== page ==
Permanent Unpredictability: Keep your antennas up!


In today’s world, we are living in a state of unpredictability. This calls for raising the “ALERT & AWARE” bar at the organization and personal level.

 The unpredictable scenario started getting prominence when the acronym “VUCA” was formed. Today it has been expanded to “D-VUCAD”. (Disruption, Volatility, Uncertainty, Complexity, Ambiguity, and Diversity). This very apt term has a deeper meaning when it comes to functioning on the ground.

 The dynamic nature of the situation is adding stress not only to organizations in terms of optimizing business strategies and operating systems but also to the “way of life” of individuals.

 This brief article aims to share a point of view of some new or enhanced existing ground reality characteristics that have been cropping up at a higher frequency recently. If we are alert and aware of different factors involved in the unpredictable scenario and some thought is given to these, it would help in managing or adapting to situations better.

 Some factors that impact situations on the ground are:

·        A company in Canada, Sales Tech (ST) was taken over by an American Financial Institution (ARM) to enhance e-customer service. To imbibe a new work culture and align with ARM, they dispensed with 15 of the senior managers who were between 12-20 years with ST. In six months, they were floundering and had to take back most of the managers. (Inadequate Management Capability due diligence for exit and entry strategy)

·        A leading American Bank, ABC, in order to cut costs gave pink slips to some of their senior managers and recruited new managers with less experience at a lower cost. These new senior managers could not win the confidence of the junior managers who had over 25 years of experience in ABC. As a result, work suffered, overall management objectives were not met, and the staff was unhappy. (Inadequate situation assessment of change impact and integration strategy executed by the management.)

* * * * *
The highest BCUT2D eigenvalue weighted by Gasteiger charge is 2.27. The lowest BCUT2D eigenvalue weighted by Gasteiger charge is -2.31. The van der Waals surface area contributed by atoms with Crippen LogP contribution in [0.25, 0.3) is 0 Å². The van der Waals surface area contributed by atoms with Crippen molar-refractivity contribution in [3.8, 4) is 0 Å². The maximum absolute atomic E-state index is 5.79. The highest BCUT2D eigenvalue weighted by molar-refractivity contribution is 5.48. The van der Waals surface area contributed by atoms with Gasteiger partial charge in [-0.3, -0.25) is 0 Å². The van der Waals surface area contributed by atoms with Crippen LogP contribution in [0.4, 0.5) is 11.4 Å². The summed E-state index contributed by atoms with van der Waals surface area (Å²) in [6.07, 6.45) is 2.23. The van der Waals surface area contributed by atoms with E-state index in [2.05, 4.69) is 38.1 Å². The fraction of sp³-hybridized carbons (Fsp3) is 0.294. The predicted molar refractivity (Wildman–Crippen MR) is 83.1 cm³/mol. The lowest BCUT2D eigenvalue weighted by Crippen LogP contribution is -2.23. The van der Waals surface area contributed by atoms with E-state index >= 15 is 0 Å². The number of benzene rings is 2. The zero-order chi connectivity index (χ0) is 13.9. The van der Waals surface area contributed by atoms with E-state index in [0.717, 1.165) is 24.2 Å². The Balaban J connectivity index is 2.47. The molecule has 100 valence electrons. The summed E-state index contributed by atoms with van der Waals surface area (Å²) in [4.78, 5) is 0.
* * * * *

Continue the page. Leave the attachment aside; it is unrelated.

·        A large multi-national corporate, ISTL, in India restructured its organization to sharpen its focus on business goals. This approach disrupted ISTL’s smooth operating vertical and horizontal working structures and led to an increased number of dotted line relationships. This was in addition to several role changes that led to much uncertainty and heartburn when choices did not meet expectations. In this situation, some high-profile talented senior persons resigned. To retain a few, select persons, new profiles were created which caused further turmoil in the organization creating a high level of ambiguity and uncertainty among many of the talented staff. (Inadequate thought was given to formulating a reorganization integration strategy to manage change.)

·        A large multinational organization PST, in India, acquired a small, specialized niche customer service start-up, LKS, in Europe. They did not conduct any “talent and capability” due diligence or plan an integration strategy. As a result, 50% of the best talent resigned and PST had no idea of what was happening. Being large they did not know or feel the impact till it was too late. (Inadequate ‘manpower talent’ due diligence and integration strategy was not considered.) PST thought that the current business-as-usual processes would take care of the integration.

·        A multinational company KRG, of international repute in the vertical transportation business had operations in India. They outsourced installation and commissioning to local contractor organizations owned by politicians. The contractors managed the licenses and took care of government inspections well. Initially, the contractors delivered the desired results. After some time, due to systems creep the quality of KRG monitoring and due diligence of contractor operations declined. After receiving several complaints, they conducted an investigation and found the contractor’s work to be below agreed standards. In the current volatile and competitive situation continuous due diligence of process and systems compliances is the only option. End-Result performance tracking is not enough. (Management Systems Creep)